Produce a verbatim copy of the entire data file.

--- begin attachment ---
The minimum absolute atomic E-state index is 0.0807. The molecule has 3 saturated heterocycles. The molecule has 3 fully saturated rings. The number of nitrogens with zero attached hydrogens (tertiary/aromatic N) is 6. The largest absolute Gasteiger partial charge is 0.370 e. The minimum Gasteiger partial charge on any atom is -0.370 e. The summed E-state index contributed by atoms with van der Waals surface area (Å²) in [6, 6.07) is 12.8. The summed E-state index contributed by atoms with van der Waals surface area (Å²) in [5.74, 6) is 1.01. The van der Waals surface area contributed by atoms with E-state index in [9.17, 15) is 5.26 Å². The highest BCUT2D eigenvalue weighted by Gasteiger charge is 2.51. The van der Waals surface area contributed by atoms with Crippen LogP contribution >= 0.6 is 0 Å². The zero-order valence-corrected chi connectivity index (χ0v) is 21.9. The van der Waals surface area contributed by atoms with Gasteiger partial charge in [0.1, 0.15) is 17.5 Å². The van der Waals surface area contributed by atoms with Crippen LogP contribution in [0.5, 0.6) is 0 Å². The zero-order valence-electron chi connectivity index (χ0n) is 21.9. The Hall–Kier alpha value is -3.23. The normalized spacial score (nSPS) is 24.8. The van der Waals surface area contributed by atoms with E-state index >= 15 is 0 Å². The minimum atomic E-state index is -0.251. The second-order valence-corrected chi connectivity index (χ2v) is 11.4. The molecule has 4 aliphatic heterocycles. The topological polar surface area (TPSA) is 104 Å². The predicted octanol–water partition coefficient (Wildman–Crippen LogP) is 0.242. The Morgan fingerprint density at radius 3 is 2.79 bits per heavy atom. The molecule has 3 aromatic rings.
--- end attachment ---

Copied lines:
The minimum absolute atomic E-state index is 0.0807. The molecule has 3 saturated heterocycles. The molecule has 3 fully saturated rings. The number of nitrogens with zero attached hydrogens (tertiary/aromatic N) is 6. The largest absolute Gasteiger partial charge is 0.370 e. The minimum Gasteiger partial charge on any atom is -0.370 e. The summed E-state index contributed by atoms with van der Waals surface area (Å²) in [6, 6.07) is 12.8. The summed E-state index contributed by atoms with van der Waals surface area (Å²) in [5.74, 6) is 1.01. The van der Waals surface area contributed by atoms with E-state index in [9.17, 15) is 5.26 Å². The highest BCUT2D eigenvalue weighted by Gasteiger charge is 2.51. The van der Waals surface area contributed by atoms with Crippen LogP contribution >= 0.6 is 0 Å². The zero-order valence-corrected chi connectivity index (χ0v) is 21.9. The van der Waals surface area contributed by atoms with Gasteiger partial charge in [0.1, 0.15) is 17.5 Å². The van der Waals surface area contributed by atoms with Crippen LogP contribution in [0.5, 0.6) is 0 Å². The zero-order valence-electron chi connectivity index (χ0n) is 21.9. The Hall–Kier alpha value is -3.23. The normalized spacial score (nSPS) is 24.8. The van der Waals surface area contributed by atoms with E-state index >= 15 is 0 Å². The minimum atomic E-state index is -0.251. The second-order valence-corrected chi connectivity index (χ2v) is 11.4. The molecule has 4 aliphatic heterocycles. The topological polar surface area (TPSA) is 104 Å². The predicted octanol–water partition coefficient (Wildman–Crippen LogP) is 0.242. The Morgan fingerprint density at radius 3 is 2.79 bits per heavy atom. The molecule has 3 aromatic rings.